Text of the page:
Pass Rusher: Cameron Wake, Dolphins

Wake joined the NFL in 2009 at age 27, after spending two years in the Canadian Football League. He’s made five Pro Bowls and is fourth on the league’s active sacks list (with 92.0), and has the potential to climb to third should Elvis Dumervil not find a team before the start of the season. Considering Wake’s winding path to get to where he is, his career can be viewed as nothing other than a massive success story.

The last thing that eludes him is a significant playoff run, and at 36 he likely has few opportunities left to make one happen. In nine seasons with the Dolphins, Wake has made the playoffs just once, when Miami was bounced by the Steelers in the 2016 season. The Dolphins went 6-10 last season and aren’t being billed as a Super Bowl threat, but the AFC hierarchy isn’t as obvious as the NFC’s. Miami will enter this fall with Ryan Tannehill back under center. A leap to postseason contention isn’t out of the question.

Linebacker: Derrick Johnson, Raiders

Johnson anchored the Chiefs’ linebacking corps from the time he was drafted in 2005 through 2017, but he didn’t find much playoff success. Kansas City never made it past the divisional round in five postseason trips over that stretch. At 35, Johnson has entered the twilight of his football-playing career, and though he’s said he plans to stick around “several more years,” there’s a reason the Chiefs let their all-time tackles leader go and a reason the Raiders signed him to a paltry one-year, $1.5 million contract.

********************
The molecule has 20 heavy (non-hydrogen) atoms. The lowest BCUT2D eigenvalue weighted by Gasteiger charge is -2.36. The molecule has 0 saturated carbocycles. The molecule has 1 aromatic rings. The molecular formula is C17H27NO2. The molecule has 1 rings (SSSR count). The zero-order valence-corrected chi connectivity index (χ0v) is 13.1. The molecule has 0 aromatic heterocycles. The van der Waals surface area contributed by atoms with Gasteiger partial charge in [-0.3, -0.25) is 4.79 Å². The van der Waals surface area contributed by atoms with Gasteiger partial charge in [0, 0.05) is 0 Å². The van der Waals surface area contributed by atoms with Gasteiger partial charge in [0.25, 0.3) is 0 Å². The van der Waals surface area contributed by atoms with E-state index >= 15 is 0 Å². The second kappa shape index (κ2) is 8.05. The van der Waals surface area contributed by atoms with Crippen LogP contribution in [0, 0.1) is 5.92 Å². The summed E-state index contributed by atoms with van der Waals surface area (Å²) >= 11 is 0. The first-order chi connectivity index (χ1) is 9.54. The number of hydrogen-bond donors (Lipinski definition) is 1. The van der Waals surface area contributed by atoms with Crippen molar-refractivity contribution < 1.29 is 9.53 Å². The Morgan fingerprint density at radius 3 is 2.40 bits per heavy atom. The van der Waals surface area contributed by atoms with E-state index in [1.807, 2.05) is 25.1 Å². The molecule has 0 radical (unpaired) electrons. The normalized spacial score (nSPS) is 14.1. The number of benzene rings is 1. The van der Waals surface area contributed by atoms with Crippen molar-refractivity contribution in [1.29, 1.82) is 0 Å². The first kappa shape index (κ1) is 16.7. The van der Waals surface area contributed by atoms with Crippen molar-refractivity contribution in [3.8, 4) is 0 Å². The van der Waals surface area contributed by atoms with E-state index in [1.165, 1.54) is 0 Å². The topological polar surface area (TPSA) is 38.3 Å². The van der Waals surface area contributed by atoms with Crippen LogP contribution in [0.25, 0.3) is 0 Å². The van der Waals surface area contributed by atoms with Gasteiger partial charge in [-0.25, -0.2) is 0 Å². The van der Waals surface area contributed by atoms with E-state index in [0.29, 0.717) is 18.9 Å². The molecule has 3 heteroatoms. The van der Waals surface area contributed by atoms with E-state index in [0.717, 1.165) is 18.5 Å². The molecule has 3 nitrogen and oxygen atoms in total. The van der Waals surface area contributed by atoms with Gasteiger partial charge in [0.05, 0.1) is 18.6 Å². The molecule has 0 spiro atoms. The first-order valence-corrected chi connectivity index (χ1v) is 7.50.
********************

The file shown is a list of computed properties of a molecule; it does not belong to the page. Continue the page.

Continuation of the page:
A few weeks ago, Athletic writer John Middlekauff wrote that he thinks “there is a better chance that Johnson gets cut at the end of camp than ends up the starter.” This may be the linebacking legend’s last shot.

Cornerback: Johnathan Joseph, Texans

Though he has just two Pro Bowl appearances to his name, Joseph has been solid for his entire 12-season career. However, the Texans have never made a real push; Joseph has been to the divisional round three times (in the 2011, 2012, and 2016 seasons), but never gone beyond that.

Though he’s still a perfectly reliable corner, the 34-year-old is a prime candidate for regression. And while he’s on a two-year deal, the Texans could cut him before the 2019 season at virtually no cost. Houston went out of its way to bolster the secondary this offseason, signing cornerback Aaron Colvin and safety Tyrann Mathieu and drafting safety Justin Reid. Those guys aren’t direct threats to replace Joseph in 2018, but the Texans’ efforts to revamp their defensive backfield suggest that Joseph’s hold on his starting spot is tenuous.

Safety: Eric Berry, Chiefs

Berry has been one of the NFL’s best all-around defenders in each of his five healthy seasons. But he’s missed a lot of time in his career: He tore his ACL in the Chiefs’ season opener in 2011; Hodgkin’s lymphoma kept him out of all but six games in 2014; and he ruptured his Achilles tendon in last year’s opener in New England.

There’s reason to believe that Berry should be able to fully recover from his Achilles rupture—just look at the performance of Baltimore linebacker Terrell Suggs, who returned in November 2012 after tearing his Achilles the previous offseason. If he’s healthy, the 29-year-old Berry could be the defensive fulcrum that helps Kansas City convert its perennial regular-season success into a long-awaited postseason push.